This book explores neoliberalism - a view of the world that puts the market at its centre- from the perspective of applied linguistics.
Neoliberalism and Applied Linguistics argues that while applied linguistics has become more interdisciplinary in orientation, it has ignored or downplayed the role of political economy, namely the way in which social, political and economic factors relate to one another within the context of a capitalist economy. The authors take the view that engagement with political economy is central to any fully rounded analysis of language and language-related issues in the world today and their collaboration in this volume represents an initial attempt to redress what they perceive to be an imbalance in the field.
The book begins with a discussion of neoliberalism and an analysis of the ways in which neoliberal ideology impacts on language. This is followed by a discussion of how globalization and identity have been conceptualised in applied linguistics in ways which have ignored the political centrality of class - a concept which the authors see as integral to their perspective. The book concludes with an analysis of the ways in which neoliberal ideology plays out in two key areas of applied linguistics - language teaching and language teacher education.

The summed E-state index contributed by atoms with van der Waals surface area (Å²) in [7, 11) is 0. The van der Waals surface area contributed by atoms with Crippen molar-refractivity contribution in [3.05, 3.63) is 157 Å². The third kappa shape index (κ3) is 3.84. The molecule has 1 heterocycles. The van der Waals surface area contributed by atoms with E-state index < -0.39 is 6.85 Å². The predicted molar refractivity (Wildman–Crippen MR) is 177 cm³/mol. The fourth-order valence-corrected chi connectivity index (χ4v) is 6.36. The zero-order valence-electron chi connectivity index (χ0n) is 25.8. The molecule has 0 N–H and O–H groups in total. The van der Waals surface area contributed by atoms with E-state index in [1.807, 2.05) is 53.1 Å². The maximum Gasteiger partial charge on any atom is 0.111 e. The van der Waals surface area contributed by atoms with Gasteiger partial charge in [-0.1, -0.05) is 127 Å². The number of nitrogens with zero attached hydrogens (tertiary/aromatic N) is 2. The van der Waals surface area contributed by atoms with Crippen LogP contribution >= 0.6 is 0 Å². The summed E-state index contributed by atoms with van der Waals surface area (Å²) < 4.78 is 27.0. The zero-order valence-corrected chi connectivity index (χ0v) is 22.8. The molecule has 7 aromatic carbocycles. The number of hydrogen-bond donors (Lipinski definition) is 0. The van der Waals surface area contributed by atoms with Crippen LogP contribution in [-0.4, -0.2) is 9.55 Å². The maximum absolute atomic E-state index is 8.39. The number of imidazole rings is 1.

Neoliberalism and Applied Linguistics is essential reading for advanced undergraduates, postgraduates and researchers in applied linguistics.
Publisher: Taylor & Francis Ltd
Number of pages: 168
Weight: 386 g
Dimensions: 235 x 159 mm
'In this timely and thought-provoking book, Block, Gray and Holborow provide a compelling argument for social and applied linguists to consider more closely questions of political economy, contemporary capitalism and social class. A must read that will inspire and stimulate new ways of researching language under globalization.'
Adam Jaworski, Cardiff University, UK
'This timely book sets out to explore in considerable detail the material and ideological patterns dominant in Applied Linguistics, and often taken on board as natural, practical and compelling answers to equally evident issues and problems in the field. It shows how Applied Linguistics has slowly but surely changed from a humanist science to an industry of considerable size competing in a globalized market. It's an argument that will be welcomed by many scholars and practitioners, who often feel that something isn't really right but lack the instruments to decode their discomfort.'
Jan Blommaert, Tilburg University, The Netherlands
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